Medal rush in store as Tokyo Paralympics enters home straight

Tokyo (AFP) –


Paralympians battled for the last medals in swimming and cycling on Friday, while Turkey's women attempted to defend their goalball title as the Tokyo Games headed into their final days.

A whopping 55 gold medals were up for grabs on day 10 of the competition, including the men's and women's finals in goalball -- one of the few Paralympic sports without an Olympic equivalent.

Defending women's champions Turkey will face comeback queens the United States, who fought from behind to beat Brazil in Thursday's semi-final.

It was the third straight match that the Americans had trailed at half-time and gone on to win, and US player Amanda Dennis said her team "refuse to lose".

"There's nothing stopping us," she said. "The word that we used this week was 'resilient'."

Calendar of the Tokyo Paralympics
Calendar of the Tokyo Paralympics John SAEKI AFP

In the men's final, Brazil were set to take on China.

In early action on Friday, Niels Vink of the Netherlands won bronze in wheelchair tennis quad singles, beating Japan's Koji Sugeno 6-1, 6-4.

Eighteen-year-old Vink, who set his sights on becoming a Paralympian when he visited the 2012 London Games with his mother, was the tournament's youngest player.

"My best experience ever," said Vink, who also won doubles gold with partner Sam Schroder.

"Winning gold in doubles and also bronze in singles, it's insane. To go home with two medals from my first Paralympics, it's insane."

New Paralympic events badminton and taekwondo continued a day after Peru's Leonor Espinoza Carranza won the martial art's inaugural gold in the women's K44 -49kg.

Espinoza Carranza beat Turkey's Meryem Cavdar in the final to claim Peru's first gold of the Tokyo Games.

"I want to tell all Peruvians to strive and work hard to achieve what they want -- dreams do come true," she said.

- 'North-south divide' -

Espinoza Carranza's victory means 83 countries have won at least one medal at the Tokyo Games, equalling the record from Rio 2016.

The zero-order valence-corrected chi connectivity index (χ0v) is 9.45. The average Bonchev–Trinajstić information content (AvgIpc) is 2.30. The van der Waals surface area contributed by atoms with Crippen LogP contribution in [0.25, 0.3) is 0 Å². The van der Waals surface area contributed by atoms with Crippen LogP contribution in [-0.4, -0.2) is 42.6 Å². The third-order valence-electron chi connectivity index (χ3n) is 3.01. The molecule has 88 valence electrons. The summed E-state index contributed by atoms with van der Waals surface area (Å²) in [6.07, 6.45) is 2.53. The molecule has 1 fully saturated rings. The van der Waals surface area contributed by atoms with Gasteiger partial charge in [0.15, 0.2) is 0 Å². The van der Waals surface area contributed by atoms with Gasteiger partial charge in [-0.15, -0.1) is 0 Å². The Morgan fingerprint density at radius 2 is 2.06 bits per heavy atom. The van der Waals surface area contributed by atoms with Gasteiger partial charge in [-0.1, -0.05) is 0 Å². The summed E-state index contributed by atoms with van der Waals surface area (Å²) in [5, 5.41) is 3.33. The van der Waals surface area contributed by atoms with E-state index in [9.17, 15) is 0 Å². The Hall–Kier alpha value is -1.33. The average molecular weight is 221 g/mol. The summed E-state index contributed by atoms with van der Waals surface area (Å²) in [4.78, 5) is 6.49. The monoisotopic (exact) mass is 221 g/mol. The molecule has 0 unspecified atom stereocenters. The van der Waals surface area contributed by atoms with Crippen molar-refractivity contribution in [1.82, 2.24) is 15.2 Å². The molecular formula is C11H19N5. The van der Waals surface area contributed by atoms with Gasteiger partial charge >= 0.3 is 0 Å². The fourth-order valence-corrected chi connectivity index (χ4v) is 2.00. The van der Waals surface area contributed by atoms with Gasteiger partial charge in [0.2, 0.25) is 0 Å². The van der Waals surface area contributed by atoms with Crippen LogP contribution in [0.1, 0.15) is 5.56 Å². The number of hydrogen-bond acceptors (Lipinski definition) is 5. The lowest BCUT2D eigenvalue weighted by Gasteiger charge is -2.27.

International Paralympic Committee spokesman Craig Spence said the "strength in depth is certainly increasing" in para sports, but admitted there was "still work to do".

Peru's Leonor Espinoza Carranza (R) won taekwondo's inaugural gold in the women's K44 -49kg
Peru's Leonor Espinoza Carranza (R) won taekwondo's inaugural gold in the women's K44 -49kg Yasuyoshi CHIBA AFP

"If you look at the medals table, there's a north-south divide where you've got all the rich nations towards the top and those smaller nations who are less developed at the bottom, and that comes down to assistive technology," he said.

"We want to work with governments around the world to make assistive technologies more affordable for all."

Brazil's Nathan Cesar Sodario Torquato won gold in the men's K44 -61kg taekwondo competition, beating Egypt's Mohamed Elzayat in the final with a walkover.

Elzayat had to be taken to hospital after being injured in his semi-final, and although he returned for the final, he was unable to compete.

In swimming, there were 16 finals set for the last day of competition, with US Paralympic legend Jessica Long looking to add to her bulging collection of 28 medals.

Long will compete in the women's S8 100m butterfly, a day after winning 4x100 medley relay gold with her US team-mates.

"There was this really powerful look between each of us," Long said after the relay.

"We know what we're capable of, and we proved it out in the pool today."

There were 17 athletics finals scheduled for Friday, with Japan's Toru Suzuki hoping to win gold for the host nation in the men's T64 high jump.